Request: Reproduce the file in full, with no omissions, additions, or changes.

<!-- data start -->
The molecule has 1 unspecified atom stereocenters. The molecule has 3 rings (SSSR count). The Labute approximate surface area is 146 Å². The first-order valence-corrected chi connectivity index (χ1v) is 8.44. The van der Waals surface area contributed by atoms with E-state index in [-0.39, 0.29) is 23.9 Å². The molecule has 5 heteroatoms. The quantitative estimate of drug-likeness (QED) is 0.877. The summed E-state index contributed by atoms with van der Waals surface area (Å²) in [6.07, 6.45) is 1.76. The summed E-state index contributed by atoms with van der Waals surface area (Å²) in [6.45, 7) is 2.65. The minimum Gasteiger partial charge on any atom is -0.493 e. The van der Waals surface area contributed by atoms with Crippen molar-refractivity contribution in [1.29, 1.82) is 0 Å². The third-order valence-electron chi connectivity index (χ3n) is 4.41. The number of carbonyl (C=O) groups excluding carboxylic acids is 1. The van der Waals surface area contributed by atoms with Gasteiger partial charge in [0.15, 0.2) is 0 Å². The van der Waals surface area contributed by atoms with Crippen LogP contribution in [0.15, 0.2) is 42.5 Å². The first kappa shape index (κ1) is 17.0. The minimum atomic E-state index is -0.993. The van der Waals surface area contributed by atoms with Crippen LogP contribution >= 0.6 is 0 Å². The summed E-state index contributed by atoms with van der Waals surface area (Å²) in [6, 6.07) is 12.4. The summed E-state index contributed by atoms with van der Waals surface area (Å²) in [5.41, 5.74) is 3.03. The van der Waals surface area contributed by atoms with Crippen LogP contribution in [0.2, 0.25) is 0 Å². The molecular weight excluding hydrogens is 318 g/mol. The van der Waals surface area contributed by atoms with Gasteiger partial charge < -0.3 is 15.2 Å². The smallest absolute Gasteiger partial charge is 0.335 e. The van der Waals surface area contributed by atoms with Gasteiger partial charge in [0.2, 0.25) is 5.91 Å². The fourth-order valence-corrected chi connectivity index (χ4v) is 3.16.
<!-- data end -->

The molecule has 1 unspecified atom stereocenters. The molecule has 3 rings (SSSR count). The Labute approximate surface area is 146 Å². The first-order valence-corrected chi connectivity index (χ1v) is 8.44. The van der Waals surface area contributed by atoms with E-state index in [-0.39, 0.29) is 23.9 Å². The molecule has 5 heteroatoms. The quantitative estimate of drug-likeness (QED) is 0.877. The summed E-state index contributed by atoms with van der Waals surface area (Å²) in [6.07, 6.45) is 1.76. The summed E-state index contributed by atoms with van der Waals surface area (Å²) in [6.45, 7) is 2.65. The minimum Gasteiger partial charge on any atom is -0.493 e. The van der Waals surface area contributed by atoms with Crippen molar-refractivity contribution in [1.29, 1.82) is 0 Å². The third-order valence-electron chi connectivity index (χ3n) is 4.41. The number of carbonyl (C=O) groups excluding carboxylic acids is 1. The van der Waals surface area contributed by atoms with Gasteiger partial charge in [0.15, 0.2) is 0 Å². The van der Waals surface area contributed by atoms with Crippen LogP contribution in [0.15, 0.2) is 42.5 Å². The first kappa shape index (κ1) is 17.0. The minimum atomic E-state index is -0.993. The van der Waals surface area contributed by atoms with Crippen LogP contribution >= 0.6 is 0 Å². The summed E-state index contributed by atoms with van der Waals surface area (Å²) in [6, 6.07) is 12.4. The summed E-state index contributed by atoms with van der Waals surface area (Å²) in [5.41, 5.74) is 3.03. The van der Waals surface area contributed by atoms with Crippen LogP contribution in [0.2, 0.25) is 0 Å². The molecular weight excluding hydrogens is 318 g/mol. The van der Waals surface area contributed by atoms with Gasteiger partial charge < -0.3 is 15.2 Å². The smallest absolute Gasteiger partial charge is 0.335 e. The van der Waals surface area contributed by atoms with Gasteiger partial charge in [0.2, 0.25) is 5.91 Å². The fourth-order valence-corrected chi connectivity index (χ4v) is 3.16.